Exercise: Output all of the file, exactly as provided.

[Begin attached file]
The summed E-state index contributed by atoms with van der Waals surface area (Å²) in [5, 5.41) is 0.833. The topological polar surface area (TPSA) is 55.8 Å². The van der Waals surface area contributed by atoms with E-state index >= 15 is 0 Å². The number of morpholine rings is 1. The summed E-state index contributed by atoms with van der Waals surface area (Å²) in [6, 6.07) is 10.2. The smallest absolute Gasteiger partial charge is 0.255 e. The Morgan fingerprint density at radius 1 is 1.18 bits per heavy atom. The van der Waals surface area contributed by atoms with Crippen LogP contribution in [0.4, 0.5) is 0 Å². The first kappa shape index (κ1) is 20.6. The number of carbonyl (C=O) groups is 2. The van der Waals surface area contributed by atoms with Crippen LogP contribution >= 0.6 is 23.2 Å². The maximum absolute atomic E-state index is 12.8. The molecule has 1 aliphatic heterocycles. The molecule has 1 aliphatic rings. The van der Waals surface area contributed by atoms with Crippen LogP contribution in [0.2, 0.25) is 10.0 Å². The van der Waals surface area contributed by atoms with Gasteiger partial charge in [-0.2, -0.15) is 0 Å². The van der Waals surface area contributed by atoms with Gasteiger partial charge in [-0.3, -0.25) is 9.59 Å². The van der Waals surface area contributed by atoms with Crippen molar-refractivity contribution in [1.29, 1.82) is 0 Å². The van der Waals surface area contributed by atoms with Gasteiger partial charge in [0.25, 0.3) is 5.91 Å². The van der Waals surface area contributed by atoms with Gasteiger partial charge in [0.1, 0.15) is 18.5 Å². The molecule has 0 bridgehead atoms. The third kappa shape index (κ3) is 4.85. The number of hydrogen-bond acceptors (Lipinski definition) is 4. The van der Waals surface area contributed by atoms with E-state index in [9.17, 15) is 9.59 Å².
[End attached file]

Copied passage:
The summed E-state index contributed by atoms with van der Waals surface area (Å²) in [5, 5.41) is 0.833. The topological polar surface area (TPSA) is 55.8 Å². The van der Waals surface area contributed by atoms with E-state index >= 15 is 0 Å². The number of morpholine rings is 1. The summed E-state index contributed by atoms with van der Waals surface area (Å²) in [6, 6.07) is 10.2. The smallest absolute Gasteiger partial charge is 0.255 e. The Morgan fingerprint density at radius 1 is 1.18 bits per heavy atom. The van der Waals surface area contributed by atoms with Crippen LogP contribution in [0.4, 0.5) is 0 Å². The first kappa shape index (κ1) is 20.6. The number of carbonyl (C=O) groups is 2. The van der Waals surface area contributed by atoms with Crippen LogP contribution >= 0.6 is 23.2 Å². The maximum absolute atomic E-state index is 12.8. The molecule has 1 aliphatic heterocycles. The molecule has 1 aliphatic rings. The van der Waals surface area contributed by atoms with Crippen LogP contribution in [0.2, 0.25) is 10.0 Å². The van der Waals surface area contributed by atoms with Gasteiger partial charge in [-0.2, -0.15) is 0 Å². The van der Waals surface area contributed by atoms with Gasteiger partial charge in [-0.3, -0.25) is 9.59 Å². The van der Waals surface area contributed by atoms with Crippen molar-refractivity contribution in [1.29, 1.82) is 0 Å². The van der Waals surface area contributed by atoms with Gasteiger partial charge in [0.25, 0.3) is 5.91 Å². The van der Waals surface area contributed by atoms with Gasteiger partial charge in [0.1, 0.15) is 18.5 Å². The molecule has 0 bridgehead atoms. The third kappa shape index (κ3) is 4.85. The number of hydrogen-bond acceptors (Lipinski definition) is 4. The van der Waals surface area contributed by atoms with E-state index in [9.17, 15) is 9.59 Å².